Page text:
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Old 02-15-2015, 10:38 PM
 
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Quote:
Originally Posted by mistyriver View Post
I really don't know if it will have any impact on equestrian services. I'm an English rider and really the only thing that we have in common with the horse racing world is "repurposing" the OTTTB's for hunters, jumpers and eventers. I'm assuming the western folks do the same with OTT Quarter Horses?

At least in northern Idaho, our vets, farriers etc aren't very dependent on the racing world. To be honest...I really had no idea there even was Idaho horse racing. It really is a whole different world from what I'm involved in.
Thanks, Misty. I'm not a horse person, although others in my family are. We're not that dependent on Horse Racing at the Race Tracks or the Historic Horse Racing either. However, more than 100 people in the Idaho Falls area earn their living this way. I'm just including the fact people are feeding their kids from what they earn from their work.

The Idaho Falls Mayor and City Council didn't take an official position. However, they sent a letter to the Legislature explaining the inter-dependence of the city using the Sandy Downs venue for many events throughout the year, not just horse racing. They wrote a strong letter of how the city, residents and visitors to the area would benefit from improvements at Sandy Downs.

It will be an interesting week to see what happens..........

MSR
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Old 02-17-2015, 03:22 PM
 
Location: Old Mother Idaho
28,470 posts, read 20,341,889 times
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I just watch the debate and the vote on this issue.

Several Senators went to the Le Bois track in Boise and used the machines. What they all said was the betting machines are slot machines in disguise.
Some of their reasons:
- while a historic race is shown on a 3x5 image on the screen, only the last 3 seconds of an historic race are shown.

- learning all the traditional assessments of a horse race- a horse's track record, track conditions, etc. are only shown as pie charts, which are difficult to bring up on the screen and only appear for about 4 seconds.

- the bettor's pool, which makes a race pari-mutual, has no info at all about its size, where and how the pool is created for a given race, or any other info.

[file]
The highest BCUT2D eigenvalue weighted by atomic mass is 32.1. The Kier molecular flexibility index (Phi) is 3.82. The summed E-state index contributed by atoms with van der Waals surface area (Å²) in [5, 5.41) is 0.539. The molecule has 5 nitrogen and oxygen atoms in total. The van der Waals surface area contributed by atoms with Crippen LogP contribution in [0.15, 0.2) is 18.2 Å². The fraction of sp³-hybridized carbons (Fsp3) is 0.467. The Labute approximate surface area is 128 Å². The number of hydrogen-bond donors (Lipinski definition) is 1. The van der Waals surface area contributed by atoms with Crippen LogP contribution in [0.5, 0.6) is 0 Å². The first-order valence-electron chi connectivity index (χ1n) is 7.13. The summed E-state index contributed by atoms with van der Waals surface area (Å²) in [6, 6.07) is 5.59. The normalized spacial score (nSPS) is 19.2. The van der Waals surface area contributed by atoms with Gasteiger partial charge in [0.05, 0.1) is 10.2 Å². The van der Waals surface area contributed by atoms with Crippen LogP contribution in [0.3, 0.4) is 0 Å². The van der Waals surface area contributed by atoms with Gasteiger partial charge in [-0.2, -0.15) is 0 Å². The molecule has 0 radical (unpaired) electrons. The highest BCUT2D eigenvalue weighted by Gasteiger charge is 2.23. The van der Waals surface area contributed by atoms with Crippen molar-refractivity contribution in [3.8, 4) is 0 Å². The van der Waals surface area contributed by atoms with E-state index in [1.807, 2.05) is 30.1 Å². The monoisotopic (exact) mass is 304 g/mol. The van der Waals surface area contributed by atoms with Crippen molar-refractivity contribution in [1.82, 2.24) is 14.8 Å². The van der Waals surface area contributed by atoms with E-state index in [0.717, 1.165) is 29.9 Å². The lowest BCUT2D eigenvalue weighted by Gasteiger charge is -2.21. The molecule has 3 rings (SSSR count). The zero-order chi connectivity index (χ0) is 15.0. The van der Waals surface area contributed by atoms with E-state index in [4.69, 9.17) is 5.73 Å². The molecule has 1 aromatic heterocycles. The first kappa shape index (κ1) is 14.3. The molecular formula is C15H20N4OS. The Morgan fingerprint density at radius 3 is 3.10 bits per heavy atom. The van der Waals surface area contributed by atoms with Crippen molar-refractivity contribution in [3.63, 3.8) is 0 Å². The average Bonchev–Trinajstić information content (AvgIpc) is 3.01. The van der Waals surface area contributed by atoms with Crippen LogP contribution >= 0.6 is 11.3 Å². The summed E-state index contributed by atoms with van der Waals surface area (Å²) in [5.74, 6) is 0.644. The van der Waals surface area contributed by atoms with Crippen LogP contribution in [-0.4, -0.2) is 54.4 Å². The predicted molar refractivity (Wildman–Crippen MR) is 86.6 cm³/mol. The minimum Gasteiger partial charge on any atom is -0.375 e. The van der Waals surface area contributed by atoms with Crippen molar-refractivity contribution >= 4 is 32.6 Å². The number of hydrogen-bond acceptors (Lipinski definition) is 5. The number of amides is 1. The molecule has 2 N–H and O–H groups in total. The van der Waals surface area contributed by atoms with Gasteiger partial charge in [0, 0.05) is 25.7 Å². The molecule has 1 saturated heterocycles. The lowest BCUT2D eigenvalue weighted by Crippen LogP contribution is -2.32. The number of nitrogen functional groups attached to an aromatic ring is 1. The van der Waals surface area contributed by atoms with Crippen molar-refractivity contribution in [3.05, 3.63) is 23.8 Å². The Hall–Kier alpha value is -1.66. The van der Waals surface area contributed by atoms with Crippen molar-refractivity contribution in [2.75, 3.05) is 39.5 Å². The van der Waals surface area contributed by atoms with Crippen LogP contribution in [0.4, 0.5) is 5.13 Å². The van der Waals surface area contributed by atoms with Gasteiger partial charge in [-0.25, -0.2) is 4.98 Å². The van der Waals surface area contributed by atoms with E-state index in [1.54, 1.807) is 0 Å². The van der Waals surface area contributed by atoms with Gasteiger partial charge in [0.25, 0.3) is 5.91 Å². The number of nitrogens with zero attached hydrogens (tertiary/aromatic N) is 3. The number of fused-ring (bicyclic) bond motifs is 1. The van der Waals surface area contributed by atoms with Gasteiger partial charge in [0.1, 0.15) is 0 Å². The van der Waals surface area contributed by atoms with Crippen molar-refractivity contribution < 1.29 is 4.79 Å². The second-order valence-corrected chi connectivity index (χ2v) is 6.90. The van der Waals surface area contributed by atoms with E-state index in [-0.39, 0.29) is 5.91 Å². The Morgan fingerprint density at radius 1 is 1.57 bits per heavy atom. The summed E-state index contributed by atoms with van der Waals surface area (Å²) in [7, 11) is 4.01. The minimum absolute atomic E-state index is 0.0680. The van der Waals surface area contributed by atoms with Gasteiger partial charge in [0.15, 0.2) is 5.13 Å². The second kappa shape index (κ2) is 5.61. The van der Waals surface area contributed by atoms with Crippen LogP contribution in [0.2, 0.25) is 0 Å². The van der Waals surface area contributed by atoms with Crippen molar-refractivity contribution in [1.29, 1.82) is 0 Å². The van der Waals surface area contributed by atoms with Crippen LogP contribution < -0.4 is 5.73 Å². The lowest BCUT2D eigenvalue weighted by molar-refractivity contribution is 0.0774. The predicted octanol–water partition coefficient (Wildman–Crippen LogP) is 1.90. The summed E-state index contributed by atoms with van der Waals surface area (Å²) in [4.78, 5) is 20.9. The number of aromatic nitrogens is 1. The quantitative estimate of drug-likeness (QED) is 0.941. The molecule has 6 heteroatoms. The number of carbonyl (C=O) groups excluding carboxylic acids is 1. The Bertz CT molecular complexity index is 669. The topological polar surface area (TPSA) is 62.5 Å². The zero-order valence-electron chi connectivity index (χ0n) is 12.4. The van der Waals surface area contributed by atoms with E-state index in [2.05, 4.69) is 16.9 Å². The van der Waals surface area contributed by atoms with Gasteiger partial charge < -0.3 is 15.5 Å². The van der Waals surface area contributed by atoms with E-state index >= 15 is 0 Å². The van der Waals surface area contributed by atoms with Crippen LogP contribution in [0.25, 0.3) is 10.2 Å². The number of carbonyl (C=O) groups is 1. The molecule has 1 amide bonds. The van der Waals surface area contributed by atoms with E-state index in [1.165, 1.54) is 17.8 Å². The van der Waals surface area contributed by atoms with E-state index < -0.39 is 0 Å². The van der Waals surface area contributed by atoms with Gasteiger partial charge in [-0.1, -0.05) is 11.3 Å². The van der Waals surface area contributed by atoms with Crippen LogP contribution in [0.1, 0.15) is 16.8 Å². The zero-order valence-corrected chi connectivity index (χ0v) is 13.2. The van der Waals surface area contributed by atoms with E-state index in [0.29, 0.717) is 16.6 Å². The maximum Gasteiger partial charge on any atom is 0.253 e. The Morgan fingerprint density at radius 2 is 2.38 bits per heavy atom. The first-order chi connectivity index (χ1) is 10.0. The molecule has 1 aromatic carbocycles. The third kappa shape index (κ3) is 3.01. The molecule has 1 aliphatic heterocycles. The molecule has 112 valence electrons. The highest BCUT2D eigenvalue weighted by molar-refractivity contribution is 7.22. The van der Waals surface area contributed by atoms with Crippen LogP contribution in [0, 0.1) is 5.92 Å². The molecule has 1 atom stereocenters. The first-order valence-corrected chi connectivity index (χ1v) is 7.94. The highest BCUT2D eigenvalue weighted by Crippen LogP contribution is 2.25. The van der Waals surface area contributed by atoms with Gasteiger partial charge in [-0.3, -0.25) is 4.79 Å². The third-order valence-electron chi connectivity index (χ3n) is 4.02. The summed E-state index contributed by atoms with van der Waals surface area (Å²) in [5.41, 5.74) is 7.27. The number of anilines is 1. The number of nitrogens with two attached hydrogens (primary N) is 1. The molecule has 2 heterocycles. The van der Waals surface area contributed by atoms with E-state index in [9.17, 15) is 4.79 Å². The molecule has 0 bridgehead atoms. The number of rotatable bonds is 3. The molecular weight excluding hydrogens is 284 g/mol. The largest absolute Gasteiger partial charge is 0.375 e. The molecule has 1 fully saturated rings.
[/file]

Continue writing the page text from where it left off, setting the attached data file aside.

- until the race is declared, a bettor can use the buttons to change his parameters, but has to do it very fast. The bet becomes a race of time against another bettor, who will win a larger amount than one who comes in second only through hitting his button a tiny fraction of a second slower than the first. Thus, the bet is no longer on the horse; it's on another bettor's reflexes.

- the machines that were represented to the Idaho Racing Commission in 2012, when this betting was first proposed, are not the ones in current use. The first generation displayed a much longer part of the race and showed more info.

Those who voted for repeal of the law believed all these factors, and others, made the law unworkable, so it should be repealed.

Those who were against repeal also had many valid reasons:
- at the time of passage, the Atty. General declared the law was faithful to the Idaho constitution.

- the problem was not in the law, it was in the lack of proper enforcement and oversight by the Idaho Racing Commission. The commission is an agency of Idaho Law Enforcement, and as such has the authority to require the machines to follow Idaho's laws.

- the Racing Commission has already begun an investigation through the Idaho State Police. At present, the investigation is incomplete.

- the industry has followed all the rules laid down by the law, and is all private business that has no government subsidies, assistance, or anything similar. It's completely free enterprise.

- in the first full year of operation, the industry has delivered over $2 million to the state treasury. Not all the money went straight into the treasury; a large part of it has gone to the Racing Commission, the Idaho Horse Board, and the local publicly built tracks which provide the electronic feed. This money is used to increase the purses of Idaho races on Idaho tracks, making Idaho more attractive to the racing industry, and to encourage the Idaho racing horse breeders.
The remainder of the funds do go straight to the treasury.

- the owners of these businesses also pay their other taxes and have added to the number of state free enterprise employers. To invalidate the law sends a message to prospective businesses looking at Idaho may find their investment into moving here to conduct lawful business may suddenly become invalid, leaving their financial investment thrown away to waste. Invalidating the law sends a discouraging message to new businesses.

- the problem is not in the law, it is in the machines, and Idaho has the means to correct it within the Racing Commission. They believe it is not the Senate's responsibility to micro-manage state agencies.

There was general agreement that the machines were disguised slots. There was a lot of agonizing as to who had proper constitutionality as to oversight. Some Senators believed it was the responsibility of Idaho's courts, while others maintained that, as creators of laws, the Senate has the greater right, as long as any law follows the state constitution.

There was a brief discussion over this. Idaho has already spent millions of dollars defending state laws that have been declared unconstitutional by higher courts, and some Senators said putting the expense of defense upon the shoulders of private business is an unfair burden to them, and burdens the state courts unnecessarily as well.

No one argued against the Idaho horse racing breeders or the racing industry itself. All agreed the industry is vital to Idaho's economy. Idaho is the 13th largest breeding industry in the nation, and 5th in pari-mutual betting.